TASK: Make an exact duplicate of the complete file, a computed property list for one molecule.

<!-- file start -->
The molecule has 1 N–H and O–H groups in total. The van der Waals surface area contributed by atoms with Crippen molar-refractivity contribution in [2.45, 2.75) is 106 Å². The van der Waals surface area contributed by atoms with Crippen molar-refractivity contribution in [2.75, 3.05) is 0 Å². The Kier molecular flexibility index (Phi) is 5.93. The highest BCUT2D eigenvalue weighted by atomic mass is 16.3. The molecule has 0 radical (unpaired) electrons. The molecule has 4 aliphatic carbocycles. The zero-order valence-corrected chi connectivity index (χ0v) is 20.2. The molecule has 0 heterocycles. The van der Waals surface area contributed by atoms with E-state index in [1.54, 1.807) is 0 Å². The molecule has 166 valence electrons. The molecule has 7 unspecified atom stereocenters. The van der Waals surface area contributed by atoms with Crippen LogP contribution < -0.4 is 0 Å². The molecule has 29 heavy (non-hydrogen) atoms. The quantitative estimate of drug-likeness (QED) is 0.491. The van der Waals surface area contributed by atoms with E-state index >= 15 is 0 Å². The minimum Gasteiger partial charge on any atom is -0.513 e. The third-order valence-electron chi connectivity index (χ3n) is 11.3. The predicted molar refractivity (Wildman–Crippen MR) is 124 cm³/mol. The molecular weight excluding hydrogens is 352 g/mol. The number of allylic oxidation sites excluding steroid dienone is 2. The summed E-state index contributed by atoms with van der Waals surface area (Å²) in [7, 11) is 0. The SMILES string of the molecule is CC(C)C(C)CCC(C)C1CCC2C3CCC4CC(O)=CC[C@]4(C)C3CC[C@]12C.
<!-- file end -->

The molecule has 1 N–H and O–H groups in total. The van der Waals surface area contributed by atoms with Crippen molar-refractivity contribution in [2.45, 2.75) is 106 Å². The van der Waals surface area contributed by atoms with Crippen molar-refractivity contribution in [2.75, 3.05) is 0 Å². The Kier molecular flexibility index (Phi) is 5.93. The highest BCUT2D eigenvalue weighted by atomic mass is 16.3. The molecule has 0 radical (unpaired) electrons. The molecule has 4 aliphatic carbocycles. The zero-order valence-corrected chi connectivity index (χ0v) is 20.2. The molecule has 0 heterocycles. The van der Waals surface area contributed by atoms with E-state index in [1.54, 1.807) is 0 Å². The molecule has 166 valence electrons. The molecule has 7 unspecified atom stereocenters. The van der Waals surface area contributed by atoms with Crippen LogP contribution < -0.4 is 0 Å². The molecule has 29 heavy (non-hydrogen) atoms. The quantitative estimate of drug-likeness (QED) is 0.491. The van der Waals surface area contributed by atoms with E-state index >= 15 is 0 Å². The minimum Gasteiger partial charge on any atom is -0.513 e. The third-order valence-electron chi connectivity index (χ3n) is 11.3. The predicted molar refractivity (Wildman–Crippen MR) is 124 cm³/mol. The molecular weight excluding hydrogens is 352 g/mol. The number of allylic oxidation sites excluding steroid dienone is 2. The summed E-state index contributed by atoms with van der Waals surface area (Å²) in [7, 11) is 0. The SMILES string of the molecule is CC(C)C(C)CCC(C)C1CCC2C3CCC4CC(O)=CC[C@]4(C)C3CC[C@]12C.